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Low-Intensity Physical Therapy for Prevention of Pre and Postpartum Urinary Incontinence

This study has been terminated.
(The study was terminated early due to poor subject enrollment.)
Sponsor:
Collaborator:
Watson Pharmaceuticals
Information provided by:
University of Rochester
ClinicalTrials.gov Identifier:
NCT00178282
First received: September 12, 2005
Last updated: November 2, 2011
Last verified: November 2011
  Purpose

The purpose of this study is to determine if pelvic exercises can reduce the occurrence of urinary incontinence (involuntary loss of urine) before and after delivery. We would also like to see if performing pelvic exercises before birth has an effect on labor and/or delivery, and if there are any specific characteristics for developing urinary incontinence during pregnancy and after delivery.


Condition Intervention
Urinary Incontinence
Procedure: Pelvic Floor Muscle exercises

Study Type: Interventional
Study Design: Allocation: Randomized
Endpoint Classification: Efficacy Study
Intervention Model: Parallel Assignment
Masking: Open Label
Primary Purpose: Prevention
Official Title: Pilot Study: Low Intensity Physical Therapy for Prevention of Pre and Postpartum Urinary Incontinence

Resource links provided by NLM:


Further study details as provided by University of Rochester:

Primary Outcome Measures:
  • Non-intensive physical therapy, 24hr. voiding diary, pad weight, Quality of Life questionnaires [ Time Frame: During and 3 months after delivery ] [ Designated as safety issue: No ]

Enrollment: 23
Study Start Date: June 2005
Study Completion Date: October 2007
Primary Completion Date: January 2007 (Final data collection date for primary outcome measure)
Detailed Description:

The studies investigating physiotherapy for prevention of urinary incontinence during and after pregnancy used intensive pelvic floor muscle training. While physical therapy appears to be effective in preventing urinary incontinence, extensive physical therapy is too costly to be implemented as a preventive measure for the general population. Thus, we want to asses if non-intensive pelvic floor therapy decreases the urinary incidence of incontinence during pregnancy and postpartum. We propose a prospective randomized controlled trial to obtain baseline data on the effect of non-intensive pelvic floor muscle training of urinary incontinence in primigravid women.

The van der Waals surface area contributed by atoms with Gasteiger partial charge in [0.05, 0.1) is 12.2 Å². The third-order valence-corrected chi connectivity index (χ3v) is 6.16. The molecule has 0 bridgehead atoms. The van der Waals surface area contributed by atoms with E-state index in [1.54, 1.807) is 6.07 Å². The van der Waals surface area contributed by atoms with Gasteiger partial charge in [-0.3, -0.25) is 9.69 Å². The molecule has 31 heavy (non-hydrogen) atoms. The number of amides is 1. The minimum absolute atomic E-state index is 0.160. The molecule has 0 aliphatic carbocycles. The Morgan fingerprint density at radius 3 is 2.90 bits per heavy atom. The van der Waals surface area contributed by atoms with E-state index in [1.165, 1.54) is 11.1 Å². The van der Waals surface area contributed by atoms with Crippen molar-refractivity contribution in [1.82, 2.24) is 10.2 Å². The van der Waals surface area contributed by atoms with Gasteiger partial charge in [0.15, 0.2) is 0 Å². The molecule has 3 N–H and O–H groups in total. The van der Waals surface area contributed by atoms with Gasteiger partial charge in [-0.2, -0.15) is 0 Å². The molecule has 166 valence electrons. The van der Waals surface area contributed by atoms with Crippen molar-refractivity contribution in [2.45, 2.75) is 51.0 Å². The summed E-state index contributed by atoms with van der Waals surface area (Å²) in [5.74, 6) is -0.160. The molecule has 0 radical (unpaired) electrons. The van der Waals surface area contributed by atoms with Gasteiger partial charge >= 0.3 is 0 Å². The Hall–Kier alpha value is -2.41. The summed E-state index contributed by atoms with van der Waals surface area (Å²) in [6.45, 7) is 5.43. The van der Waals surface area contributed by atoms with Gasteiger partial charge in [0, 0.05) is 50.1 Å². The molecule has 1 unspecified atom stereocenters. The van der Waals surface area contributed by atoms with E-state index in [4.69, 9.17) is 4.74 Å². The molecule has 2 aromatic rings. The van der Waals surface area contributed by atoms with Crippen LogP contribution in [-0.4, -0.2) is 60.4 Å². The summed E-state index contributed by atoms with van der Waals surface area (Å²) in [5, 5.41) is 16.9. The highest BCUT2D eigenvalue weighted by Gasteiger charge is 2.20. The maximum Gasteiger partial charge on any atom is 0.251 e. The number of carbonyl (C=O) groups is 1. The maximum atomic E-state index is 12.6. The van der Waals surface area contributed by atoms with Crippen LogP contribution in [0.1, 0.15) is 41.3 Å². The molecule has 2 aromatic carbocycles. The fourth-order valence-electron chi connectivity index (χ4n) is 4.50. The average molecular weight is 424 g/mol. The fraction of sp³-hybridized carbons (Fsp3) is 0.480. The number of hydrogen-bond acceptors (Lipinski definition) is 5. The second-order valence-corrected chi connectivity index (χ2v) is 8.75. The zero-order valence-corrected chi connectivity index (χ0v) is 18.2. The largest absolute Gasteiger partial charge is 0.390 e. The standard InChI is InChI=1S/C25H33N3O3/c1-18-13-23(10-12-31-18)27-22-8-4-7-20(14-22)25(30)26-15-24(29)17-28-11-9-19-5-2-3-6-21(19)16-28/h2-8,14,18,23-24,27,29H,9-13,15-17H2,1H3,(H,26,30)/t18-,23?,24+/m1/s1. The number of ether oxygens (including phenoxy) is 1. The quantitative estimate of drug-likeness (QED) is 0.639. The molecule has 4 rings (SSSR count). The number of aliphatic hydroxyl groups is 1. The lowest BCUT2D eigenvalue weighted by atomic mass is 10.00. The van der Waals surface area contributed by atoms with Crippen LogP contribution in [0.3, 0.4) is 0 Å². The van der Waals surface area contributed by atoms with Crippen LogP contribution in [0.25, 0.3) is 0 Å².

Eligibility

Ages Eligible for Study:   18 Years and older
Genders Eligible for Study:   Female
Accepts Healthy Volunteers:   Yes
Criteria

Inclusion Criteria:

  • Nulliparous, pregnant women, 18 years or older
  • Less than 20 weeks gestation
  • Able to give consent and who are willing to participate

Exclusion Criteria:

  • Multiparous women
  • Women presenting after 20 weeks gestation
  • History of urinary incontinence
  • Mentally impaired women and women who have neurological impairment affecting ability to perform pelvic floor muscle training
  Contacts and Locations
Choosing to participate in a study is an important personal decision. Talk with your doctor and family members or friends about deciding to join a study. To learn more about this study, you or your doctor may contact the study research staff using the Contacts provided below. For general information, see Learn About Clinical Studies.

Please refer to this study by its ClinicalTrials.gov identifier: NCT00178282

Locations
United States, New York
University of Rochester
Rochester, New York, United States, 14642
Sponsors and Collaborators
University of Rochester
Watson Pharmaceuticals
Investigators
Principal Investigator: Gunhilde Buchsbaum, MD University of Rochester
  More Information

No publications provided

Responsible Party: Gunhilde Buchsbaum, MD, University of Rochester
ClinicalTrials.gov Identifier: NCT00178282     History of Changes
Other Study ID Numbers: 11098
Study First Received: September 12, 2005
Last Updated: November 2, 2011
Health Authority: United States: Food and Drug Administration

Additional relevant MeSH terms:
Urinary Incontinence
Lower Urinary Tract Symptoms
Signs and Symptoms
Urination Disorders
Urologic Diseases
Urological Manifestations

ClinicalTrials.gov processed this record on November 27, 2014